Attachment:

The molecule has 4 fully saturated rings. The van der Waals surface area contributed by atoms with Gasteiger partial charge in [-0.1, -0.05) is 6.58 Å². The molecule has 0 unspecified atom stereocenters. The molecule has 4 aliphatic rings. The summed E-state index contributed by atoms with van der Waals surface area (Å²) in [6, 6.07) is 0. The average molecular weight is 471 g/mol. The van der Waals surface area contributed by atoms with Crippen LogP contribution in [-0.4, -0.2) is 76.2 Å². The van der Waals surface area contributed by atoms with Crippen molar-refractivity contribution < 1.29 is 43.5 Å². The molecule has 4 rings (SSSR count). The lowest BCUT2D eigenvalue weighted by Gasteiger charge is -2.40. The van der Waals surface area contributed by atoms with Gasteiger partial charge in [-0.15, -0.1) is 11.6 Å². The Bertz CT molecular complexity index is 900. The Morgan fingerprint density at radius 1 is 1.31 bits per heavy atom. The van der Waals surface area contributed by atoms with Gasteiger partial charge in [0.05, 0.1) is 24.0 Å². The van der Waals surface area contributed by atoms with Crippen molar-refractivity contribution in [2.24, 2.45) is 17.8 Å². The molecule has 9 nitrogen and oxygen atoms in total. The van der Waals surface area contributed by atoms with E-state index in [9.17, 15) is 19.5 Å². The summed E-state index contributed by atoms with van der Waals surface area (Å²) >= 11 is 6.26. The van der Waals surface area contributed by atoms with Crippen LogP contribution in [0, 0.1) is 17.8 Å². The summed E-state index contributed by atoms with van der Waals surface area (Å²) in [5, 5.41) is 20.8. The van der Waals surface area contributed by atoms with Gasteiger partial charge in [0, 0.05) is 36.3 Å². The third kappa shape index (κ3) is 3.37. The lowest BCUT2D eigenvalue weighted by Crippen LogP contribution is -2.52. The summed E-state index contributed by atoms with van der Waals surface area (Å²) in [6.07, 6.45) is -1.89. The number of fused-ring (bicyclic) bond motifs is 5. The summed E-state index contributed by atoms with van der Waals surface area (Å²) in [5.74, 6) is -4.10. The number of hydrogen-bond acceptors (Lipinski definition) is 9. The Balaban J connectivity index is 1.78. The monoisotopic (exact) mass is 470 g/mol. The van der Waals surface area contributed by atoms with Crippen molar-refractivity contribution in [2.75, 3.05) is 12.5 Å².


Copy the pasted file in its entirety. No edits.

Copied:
The molecule has 4 fully saturated rings. The van der Waals surface area contributed by atoms with Gasteiger partial charge in [-0.1, -0.05) is 6.58 Å². The molecule has 0 unspecified atom stereocenters. The molecule has 4 aliphatic rings. The summed E-state index contributed by atoms with van der Waals surface area (Å²) in [6, 6.07) is 0. The average molecular weight is 471 g/mol. The van der Waals surface area contributed by atoms with Crippen LogP contribution in [-0.4, -0.2) is 76.2 Å². The van der Waals surface area contributed by atoms with Crippen molar-refractivity contribution < 1.29 is 43.5 Å². The molecule has 4 rings (SSSR count). The lowest BCUT2D eigenvalue weighted by Gasteiger charge is -2.40. The van der Waals surface area contributed by atoms with Gasteiger partial charge in [-0.15, -0.1) is 11.6 Å². The Bertz CT molecular complexity index is 900. The Morgan fingerprint density at radius 1 is 1.31 bits per heavy atom. The van der Waals surface area contributed by atoms with Gasteiger partial charge in [0.05, 0.1) is 24.0 Å². The van der Waals surface area contributed by atoms with Crippen molar-refractivity contribution in [2.24, 2.45) is 17.8 Å². The molecule has 9 nitrogen and oxygen atoms in total. The van der Waals surface area contributed by atoms with E-state index in [9.17, 15) is 19.5 Å². The summed E-state index contributed by atoms with van der Waals surface area (Å²) >= 11 is 6.26. The van der Waals surface area contributed by atoms with Crippen LogP contribution in [0, 0.1) is 17.8 Å². The summed E-state index contributed by atoms with van der Waals surface area (Å²) in [5, 5.41) is 20.8. The van der Waals surface area contributed by atoms with Gasteiger partial charge in [0, 0.05) is 36.3 Å². The third kappa shape index (κ3) is 3.37. The lowest BCUT2D eigenvalue weighted by Crippen LogP contribution is -2.52. The summed E-state index contributed by atoms with van der Waals surface area (Å²) in [6.07, 6.45) is -1.89. The number of fused-ring (bicyclic) bond motifs is 5. The summed E-state index contributed by atoms with van der Waals surface area (Å²) in [5.74, 6) is -4.10. The number of hydrogen-bond acceptors (Lipinski definition) is 9. The Balaban J connectivity index is 1.78. The monoisotopic (exact) mass is 470 g/mol. The van der Waals surface area contributed by atoms with Crippen molar-refractivity contribution in [2.75, 3.05) is 12.5 Å².